Category Archives: Balancing
Bob came up with a brilliant yet simple mechanical design that utilized a strong aluminum frame to house the motors, and drive system, with PVC plastic tiers. It is both lightweight and very strong. Initially we hooked up the drive system via an R/C radio, to drive it around, and test the drive system. Here it is, taking a stroll around the back yard, on it’s way to terrorizing the unsuspecting dog who is busy sniffing the grass. I dunno what it is about the dog, and things with wheels, like a wheelbarrow, or a vacuum cleaner, but the dog always seems to run around in-front of it barking at it.
Here is an underside shot of the milled aluminum frame, and motor mounting housing. It is using some excellent motors we acquired at a local industrial surplus place, that have some very fine-grain shaft encoders pre-mounted on them. The casters are basically training wheels that can be removed when we start the balancing experiments.
I shot some video of these test drives around the back yard. It is in Windows Media 9.0 format.
Click Here to download and view the video.
The Updated Test Platform:
The initial platform is big and exciting, but it quickly proved too large to be a viable test platform. Early testing with the big bot, damaged a couple of walls in my house. Fears of having it run away from me, and blow literally through a wall, drove a decision to scale things down to get it debugged. Then we can super-size it back up to the larger platform.
Here it is with the training wheels attached for debugging the PID algorithm. Notice it has a tether attached to it so it doesn’t run away without me, and so I can power it via a test supply, without having to load up all the batteries right away.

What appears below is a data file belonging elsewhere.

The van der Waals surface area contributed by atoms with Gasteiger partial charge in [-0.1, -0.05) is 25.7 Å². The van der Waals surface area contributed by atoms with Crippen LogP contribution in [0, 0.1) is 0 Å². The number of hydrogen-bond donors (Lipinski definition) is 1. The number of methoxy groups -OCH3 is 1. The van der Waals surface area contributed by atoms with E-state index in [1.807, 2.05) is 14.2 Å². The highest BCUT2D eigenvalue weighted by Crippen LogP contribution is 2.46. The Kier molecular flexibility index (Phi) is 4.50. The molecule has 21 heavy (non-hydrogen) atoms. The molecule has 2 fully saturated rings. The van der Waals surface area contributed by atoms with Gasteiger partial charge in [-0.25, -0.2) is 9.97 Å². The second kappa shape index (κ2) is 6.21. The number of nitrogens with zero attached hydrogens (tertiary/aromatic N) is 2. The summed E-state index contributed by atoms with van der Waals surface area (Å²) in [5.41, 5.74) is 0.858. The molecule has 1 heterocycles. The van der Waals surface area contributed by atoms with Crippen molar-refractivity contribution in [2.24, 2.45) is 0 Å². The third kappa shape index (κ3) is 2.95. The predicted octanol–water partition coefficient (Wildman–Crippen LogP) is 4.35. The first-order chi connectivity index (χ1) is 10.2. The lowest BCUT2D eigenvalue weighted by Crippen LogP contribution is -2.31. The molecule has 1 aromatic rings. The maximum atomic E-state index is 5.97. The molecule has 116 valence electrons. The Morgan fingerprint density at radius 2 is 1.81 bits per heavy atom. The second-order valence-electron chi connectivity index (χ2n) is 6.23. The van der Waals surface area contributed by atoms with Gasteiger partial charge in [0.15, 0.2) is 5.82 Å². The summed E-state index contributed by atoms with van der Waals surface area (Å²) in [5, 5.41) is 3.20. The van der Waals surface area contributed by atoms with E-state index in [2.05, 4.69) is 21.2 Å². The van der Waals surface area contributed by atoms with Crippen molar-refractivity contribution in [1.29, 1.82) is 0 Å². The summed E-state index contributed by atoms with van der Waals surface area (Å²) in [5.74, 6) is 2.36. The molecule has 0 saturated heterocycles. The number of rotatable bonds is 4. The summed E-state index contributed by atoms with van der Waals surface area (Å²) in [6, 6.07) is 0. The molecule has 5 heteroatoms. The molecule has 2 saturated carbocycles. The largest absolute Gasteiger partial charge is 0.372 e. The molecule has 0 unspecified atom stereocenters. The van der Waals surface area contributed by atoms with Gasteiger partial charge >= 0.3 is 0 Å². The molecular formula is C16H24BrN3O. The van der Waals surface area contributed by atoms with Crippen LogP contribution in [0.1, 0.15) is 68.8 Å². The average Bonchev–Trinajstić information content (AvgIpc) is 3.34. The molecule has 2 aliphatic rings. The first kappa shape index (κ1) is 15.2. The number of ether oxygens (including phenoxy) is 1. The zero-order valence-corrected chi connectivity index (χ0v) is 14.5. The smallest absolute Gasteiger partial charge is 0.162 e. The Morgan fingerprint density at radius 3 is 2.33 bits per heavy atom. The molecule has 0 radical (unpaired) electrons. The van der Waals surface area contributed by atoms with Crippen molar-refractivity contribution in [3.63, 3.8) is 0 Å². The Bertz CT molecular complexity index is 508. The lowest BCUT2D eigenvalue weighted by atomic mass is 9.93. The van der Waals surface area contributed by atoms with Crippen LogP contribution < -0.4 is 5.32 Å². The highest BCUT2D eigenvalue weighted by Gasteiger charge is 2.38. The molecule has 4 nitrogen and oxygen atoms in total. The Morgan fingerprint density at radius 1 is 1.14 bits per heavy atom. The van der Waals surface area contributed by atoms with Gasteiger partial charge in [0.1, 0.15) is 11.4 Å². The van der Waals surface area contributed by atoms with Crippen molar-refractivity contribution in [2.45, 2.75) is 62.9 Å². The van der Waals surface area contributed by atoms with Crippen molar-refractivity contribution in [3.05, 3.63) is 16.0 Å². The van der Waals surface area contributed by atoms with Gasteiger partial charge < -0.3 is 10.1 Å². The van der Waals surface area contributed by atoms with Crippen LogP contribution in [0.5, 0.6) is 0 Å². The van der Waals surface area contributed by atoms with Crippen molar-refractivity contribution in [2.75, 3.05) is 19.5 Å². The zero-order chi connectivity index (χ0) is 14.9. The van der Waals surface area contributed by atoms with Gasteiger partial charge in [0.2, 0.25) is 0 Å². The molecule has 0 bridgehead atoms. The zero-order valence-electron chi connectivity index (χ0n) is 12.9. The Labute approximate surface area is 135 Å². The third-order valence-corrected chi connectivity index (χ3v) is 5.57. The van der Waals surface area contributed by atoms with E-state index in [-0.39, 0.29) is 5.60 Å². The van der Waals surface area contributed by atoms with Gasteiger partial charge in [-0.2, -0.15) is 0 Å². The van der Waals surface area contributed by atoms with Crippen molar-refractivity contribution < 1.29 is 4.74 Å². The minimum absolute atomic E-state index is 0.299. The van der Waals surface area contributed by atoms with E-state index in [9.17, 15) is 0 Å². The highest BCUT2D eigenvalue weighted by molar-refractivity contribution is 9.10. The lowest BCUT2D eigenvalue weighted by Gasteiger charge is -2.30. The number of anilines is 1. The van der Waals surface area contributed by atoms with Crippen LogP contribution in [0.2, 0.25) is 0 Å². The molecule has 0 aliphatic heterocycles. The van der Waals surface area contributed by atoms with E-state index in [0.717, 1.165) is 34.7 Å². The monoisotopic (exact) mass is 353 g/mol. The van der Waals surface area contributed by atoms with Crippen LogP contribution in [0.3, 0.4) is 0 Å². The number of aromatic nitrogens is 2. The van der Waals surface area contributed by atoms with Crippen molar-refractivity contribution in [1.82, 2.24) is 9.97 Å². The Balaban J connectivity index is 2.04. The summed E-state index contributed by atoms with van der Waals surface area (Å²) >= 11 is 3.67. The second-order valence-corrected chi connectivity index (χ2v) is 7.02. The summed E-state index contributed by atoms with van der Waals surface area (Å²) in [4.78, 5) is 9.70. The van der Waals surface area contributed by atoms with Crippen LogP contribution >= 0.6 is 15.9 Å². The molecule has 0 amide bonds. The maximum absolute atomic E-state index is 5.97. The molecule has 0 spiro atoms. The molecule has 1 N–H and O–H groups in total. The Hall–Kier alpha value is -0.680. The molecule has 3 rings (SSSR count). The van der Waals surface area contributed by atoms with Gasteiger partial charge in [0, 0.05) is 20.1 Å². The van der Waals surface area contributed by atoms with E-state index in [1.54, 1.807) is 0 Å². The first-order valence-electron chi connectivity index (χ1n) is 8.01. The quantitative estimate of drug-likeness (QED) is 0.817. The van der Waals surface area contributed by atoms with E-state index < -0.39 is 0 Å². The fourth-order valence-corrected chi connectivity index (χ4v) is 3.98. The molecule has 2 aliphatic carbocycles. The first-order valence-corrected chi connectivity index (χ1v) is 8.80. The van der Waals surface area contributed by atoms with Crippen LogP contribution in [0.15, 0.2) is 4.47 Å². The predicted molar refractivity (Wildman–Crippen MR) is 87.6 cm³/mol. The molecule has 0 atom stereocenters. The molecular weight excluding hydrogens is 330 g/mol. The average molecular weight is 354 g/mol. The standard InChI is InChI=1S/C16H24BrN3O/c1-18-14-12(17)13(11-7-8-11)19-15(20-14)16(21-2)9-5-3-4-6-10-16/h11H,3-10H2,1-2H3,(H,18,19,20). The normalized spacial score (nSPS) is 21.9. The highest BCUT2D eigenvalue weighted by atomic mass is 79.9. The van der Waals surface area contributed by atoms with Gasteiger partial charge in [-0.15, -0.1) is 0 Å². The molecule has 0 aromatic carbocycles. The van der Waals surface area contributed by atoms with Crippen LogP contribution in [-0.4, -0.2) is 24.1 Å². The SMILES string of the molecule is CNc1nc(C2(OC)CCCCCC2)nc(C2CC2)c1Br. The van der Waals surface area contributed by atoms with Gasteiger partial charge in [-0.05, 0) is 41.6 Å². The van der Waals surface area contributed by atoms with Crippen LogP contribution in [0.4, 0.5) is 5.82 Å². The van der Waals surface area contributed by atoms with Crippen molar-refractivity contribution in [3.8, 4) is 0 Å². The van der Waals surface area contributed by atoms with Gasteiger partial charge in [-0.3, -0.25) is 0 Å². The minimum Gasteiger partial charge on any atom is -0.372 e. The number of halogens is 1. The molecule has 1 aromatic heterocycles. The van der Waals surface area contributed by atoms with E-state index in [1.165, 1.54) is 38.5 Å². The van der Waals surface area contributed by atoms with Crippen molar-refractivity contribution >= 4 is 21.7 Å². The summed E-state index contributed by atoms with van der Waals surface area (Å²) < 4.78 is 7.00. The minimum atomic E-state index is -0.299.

Here is the self-designed robot balancing brain, all cooked up on a prototype board, and mounted to the top of the robot. The main CPU is a Microchip PIC18F452. It has sub processing units for taking shaft encoder input from the motors, sending motor control signals to the speed controllers, and taking R/C input from radio. Lots of software to write to make it all work right. Yippee!
Like I had mentioned before, early tests of the large bot proved unmanageable. So, we needed to scale everything down to fit on the new, smaller test platform. As you can see, that prototype board is too big to strap to the top of the smaller robot. So, I took the circuit, put it into a CAD program, and we had some printed circuit boards made to scale everything down. The main processor board is on the left, and the gyro board is on the right.
Here is the big balancing robot, all loaded up with the necessary gear to start doing some balancing tests. The brain is all mounted up, and the batteries have been moved up high on the robot, in order to make it as top-heavy as possible. Remember, it is always easier to balance a broom with the wicker end up rather than in your hand.
Balancing is accomplished by using a small piezo-electric gyro (Tokin CG16DO) combined with the output of a two-axis accelerometer (Memsic MXD2125-GW). The gyroscope is a type commonly used for doing image stabilization in a camcorder, and the accelerometer, is of a type commonly used for building airbags to deploy in a car accident. One of the goals of the project was to use inexpensive parts, and make up for any hardware issues with really good software. In the PCB photo above, you can see the gyro and the accelerometer in the right hand portion of the photo. They look like two little silver metallic boxes. As far as I know, we are currently the only ones using the Memsic accelerometer in a balancing robot. Most people are using the Analog Devices accelerometer.
I am currently working on a large, self-balancing robot. I have teamed up with my friend Bob Allen, also in the San Jose Home Brew Robotics Club, to undertake this ambitious project.
The current goal, is to get this platform, self-balancing, and then to use it as a base-platform for building an autonomous rover.